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Ghanaian boy, three, to undergo life-saving surgery thanks to English doctor

Published 12/07/2016

A paediatric surgeon at the John Radcliffe Hospital said he could do the operation to help little Ethan
A paediatric surgeon at the John Radcliffe Hospital said he could do the operation to help little Ethan

A three-year-old boy will get life-saving surgery thanks to a chance meeting with an English doctor.

Ethan Suglo, from Ghana, has a condition called Exomphalos which means his organs are outside his abdomen.

Last summer, doctor David Williams was in Ghana visiting his daughter who was teaching English and working on a radio show when he met Ethan's father Charles, who also worked at the radio station.

Dr Williams was asked to examine Ethan and within a year he and his wife Jacquie helped to raise around £51,000 to fly the toddler to the UK for surgery.

Ethan is set to have what Dr Williams has described as "life-saving and life-transforming" surgery on Wednesday.

Looking back on the day he met Ethan in July 2015, Dr Williams told the Press Association: "I was asked when I went out, because I'm a doctor, just to have a look at Ethan.

"So I went thinking I'd see a little African boy with a swollen tummy... malnutrition and worms, and when I got there I was just shocked by what I saw.

"I'd never seen it before, certainly not in a two-year-old. I don't think I'd ever seen it in my career, I've been a doctor 20 or 30 years and I'd never seen this case.

"I wasn't sure at that time what would be involved, but I did look Charles in the eye and said I'd do what I could to help."

He said he thought he would contact Ghanaian or Nigerian surgeons and the surgery could be carried out locally, but it quickly became apparent that Ghana did not have the facilities or expertise.

Dr Williams, from Stretton-on-Fosse on the Warwickshire-Gloucestershire border, contacted professors and surgeons in England and a paediatric surgeon at the John Radcliffe Hospital said he could do the operation.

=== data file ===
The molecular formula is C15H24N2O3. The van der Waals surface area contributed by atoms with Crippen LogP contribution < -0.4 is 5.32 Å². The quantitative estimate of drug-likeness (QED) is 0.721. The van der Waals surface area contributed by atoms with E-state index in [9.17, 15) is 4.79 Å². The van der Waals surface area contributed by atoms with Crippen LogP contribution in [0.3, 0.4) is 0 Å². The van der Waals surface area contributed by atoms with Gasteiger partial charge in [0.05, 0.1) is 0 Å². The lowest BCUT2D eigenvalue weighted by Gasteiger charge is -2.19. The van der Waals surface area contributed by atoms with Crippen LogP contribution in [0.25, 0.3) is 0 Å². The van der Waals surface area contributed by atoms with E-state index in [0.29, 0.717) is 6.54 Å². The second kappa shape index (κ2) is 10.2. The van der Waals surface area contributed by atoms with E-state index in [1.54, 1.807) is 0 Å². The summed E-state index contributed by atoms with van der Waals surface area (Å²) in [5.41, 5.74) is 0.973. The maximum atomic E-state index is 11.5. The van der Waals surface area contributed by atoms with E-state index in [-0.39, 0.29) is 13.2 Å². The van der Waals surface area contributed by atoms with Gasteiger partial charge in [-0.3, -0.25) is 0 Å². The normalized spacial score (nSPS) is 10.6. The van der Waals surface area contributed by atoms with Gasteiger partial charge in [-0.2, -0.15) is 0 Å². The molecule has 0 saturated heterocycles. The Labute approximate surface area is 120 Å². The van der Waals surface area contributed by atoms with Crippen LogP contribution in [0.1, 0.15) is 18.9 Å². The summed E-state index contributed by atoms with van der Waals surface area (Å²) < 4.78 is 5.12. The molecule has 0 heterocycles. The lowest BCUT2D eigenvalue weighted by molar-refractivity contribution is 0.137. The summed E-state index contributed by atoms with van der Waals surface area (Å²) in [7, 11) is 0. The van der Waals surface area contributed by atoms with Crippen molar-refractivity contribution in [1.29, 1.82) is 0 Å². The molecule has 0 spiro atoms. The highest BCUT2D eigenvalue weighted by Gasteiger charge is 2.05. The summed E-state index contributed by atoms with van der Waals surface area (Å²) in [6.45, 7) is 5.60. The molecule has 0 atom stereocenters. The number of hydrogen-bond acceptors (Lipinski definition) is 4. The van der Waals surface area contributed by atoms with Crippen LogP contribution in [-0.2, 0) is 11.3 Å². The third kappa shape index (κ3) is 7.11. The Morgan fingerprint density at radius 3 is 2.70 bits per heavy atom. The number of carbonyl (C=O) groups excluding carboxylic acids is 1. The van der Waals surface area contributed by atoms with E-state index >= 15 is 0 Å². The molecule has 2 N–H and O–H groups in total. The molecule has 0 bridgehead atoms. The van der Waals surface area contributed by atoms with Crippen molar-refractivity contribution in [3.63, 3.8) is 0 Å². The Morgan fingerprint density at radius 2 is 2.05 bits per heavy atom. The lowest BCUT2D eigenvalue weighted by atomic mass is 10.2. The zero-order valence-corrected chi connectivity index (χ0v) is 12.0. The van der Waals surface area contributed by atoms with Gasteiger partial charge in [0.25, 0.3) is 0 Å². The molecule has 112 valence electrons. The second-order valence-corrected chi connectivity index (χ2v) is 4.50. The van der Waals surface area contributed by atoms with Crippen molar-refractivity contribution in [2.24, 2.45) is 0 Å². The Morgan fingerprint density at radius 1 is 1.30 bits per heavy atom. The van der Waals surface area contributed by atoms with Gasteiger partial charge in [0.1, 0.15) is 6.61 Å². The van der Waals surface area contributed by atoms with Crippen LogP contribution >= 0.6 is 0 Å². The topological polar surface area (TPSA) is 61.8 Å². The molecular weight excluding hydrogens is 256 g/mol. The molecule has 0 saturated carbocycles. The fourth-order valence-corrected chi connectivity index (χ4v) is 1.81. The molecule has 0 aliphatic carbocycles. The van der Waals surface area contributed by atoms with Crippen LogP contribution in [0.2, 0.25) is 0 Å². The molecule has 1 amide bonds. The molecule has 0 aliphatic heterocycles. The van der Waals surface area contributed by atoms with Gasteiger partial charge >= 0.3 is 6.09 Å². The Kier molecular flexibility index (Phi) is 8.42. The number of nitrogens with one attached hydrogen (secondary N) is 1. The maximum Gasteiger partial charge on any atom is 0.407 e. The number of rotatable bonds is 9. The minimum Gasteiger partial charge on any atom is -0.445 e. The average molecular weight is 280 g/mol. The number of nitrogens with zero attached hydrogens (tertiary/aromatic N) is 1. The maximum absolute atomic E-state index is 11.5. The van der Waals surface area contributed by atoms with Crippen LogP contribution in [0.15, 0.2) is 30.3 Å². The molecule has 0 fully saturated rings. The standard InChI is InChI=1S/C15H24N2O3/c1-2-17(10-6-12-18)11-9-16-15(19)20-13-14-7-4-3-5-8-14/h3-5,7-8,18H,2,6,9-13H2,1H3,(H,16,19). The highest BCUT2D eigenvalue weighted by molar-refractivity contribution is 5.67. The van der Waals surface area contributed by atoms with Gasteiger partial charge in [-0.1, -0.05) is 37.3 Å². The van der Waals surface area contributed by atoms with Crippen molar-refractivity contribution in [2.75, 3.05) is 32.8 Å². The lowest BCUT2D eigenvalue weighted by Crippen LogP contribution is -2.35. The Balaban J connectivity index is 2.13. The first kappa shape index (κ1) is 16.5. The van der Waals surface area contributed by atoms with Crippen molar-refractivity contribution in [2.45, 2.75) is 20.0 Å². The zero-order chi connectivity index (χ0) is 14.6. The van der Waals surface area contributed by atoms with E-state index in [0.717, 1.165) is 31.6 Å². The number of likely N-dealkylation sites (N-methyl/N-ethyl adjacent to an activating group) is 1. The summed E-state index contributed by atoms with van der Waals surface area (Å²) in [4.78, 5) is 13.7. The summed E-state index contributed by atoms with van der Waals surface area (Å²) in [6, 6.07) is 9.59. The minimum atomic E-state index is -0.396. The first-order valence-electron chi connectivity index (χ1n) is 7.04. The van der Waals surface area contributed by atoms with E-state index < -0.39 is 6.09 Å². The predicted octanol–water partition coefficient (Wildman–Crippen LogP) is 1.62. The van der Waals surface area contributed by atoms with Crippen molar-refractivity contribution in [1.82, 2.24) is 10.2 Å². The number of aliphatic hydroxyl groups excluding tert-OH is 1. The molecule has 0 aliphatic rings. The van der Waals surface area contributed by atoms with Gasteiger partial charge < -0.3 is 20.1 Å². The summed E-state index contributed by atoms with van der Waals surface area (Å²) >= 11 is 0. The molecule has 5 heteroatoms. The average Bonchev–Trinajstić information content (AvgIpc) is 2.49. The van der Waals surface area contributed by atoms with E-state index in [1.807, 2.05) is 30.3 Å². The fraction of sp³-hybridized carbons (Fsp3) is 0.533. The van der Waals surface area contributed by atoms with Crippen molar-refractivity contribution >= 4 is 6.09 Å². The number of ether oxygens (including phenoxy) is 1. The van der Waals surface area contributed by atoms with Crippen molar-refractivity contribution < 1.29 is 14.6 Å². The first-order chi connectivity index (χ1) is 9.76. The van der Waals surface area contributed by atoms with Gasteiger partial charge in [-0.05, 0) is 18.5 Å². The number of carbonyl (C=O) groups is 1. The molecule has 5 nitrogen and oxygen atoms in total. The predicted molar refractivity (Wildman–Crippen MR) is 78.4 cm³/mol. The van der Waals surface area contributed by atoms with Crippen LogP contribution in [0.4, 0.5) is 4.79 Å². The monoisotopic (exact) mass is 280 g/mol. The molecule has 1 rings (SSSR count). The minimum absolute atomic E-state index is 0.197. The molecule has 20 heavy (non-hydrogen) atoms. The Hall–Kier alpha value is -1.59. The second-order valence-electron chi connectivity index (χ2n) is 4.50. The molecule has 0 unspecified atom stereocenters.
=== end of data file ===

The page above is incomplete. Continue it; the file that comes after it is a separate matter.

He was told that £25,000 would need to be raised, so in March a fundraising campaign was launched to cover the cost of the operation, flights and additional costs.

Dr Williams said that he has been told the total currently sits at around £51,000 thanks to events such as cake sales and half marathons, as well as help from charity Willing and Abel.

The extra money will help other children, he said.

Talking about how Ethan's condition affects him, Dr Williams said that Charles has told of how people in their home country refer to them as "the family with the boy who's pregnant".

He added: "They don't let the little boy go out of the house because everybody pokes his tummy and prods at him and makes comments.

"So when he's at home he will be able to go to school and have a normal life, play football and be a normal boy again.

"He's incredible really. He's a very happy child, a very happy disposition. Nothing seems to have fazed him really. He's met lots of people and he's very brave.

"But also he just gets on with it. He's just an adorable three-year-old."

Ethan's father Charles said the kindness of Dr and Mrs Williams is "bringing a lot of joy and excitement" to his family.

"It's a miracle," he said.

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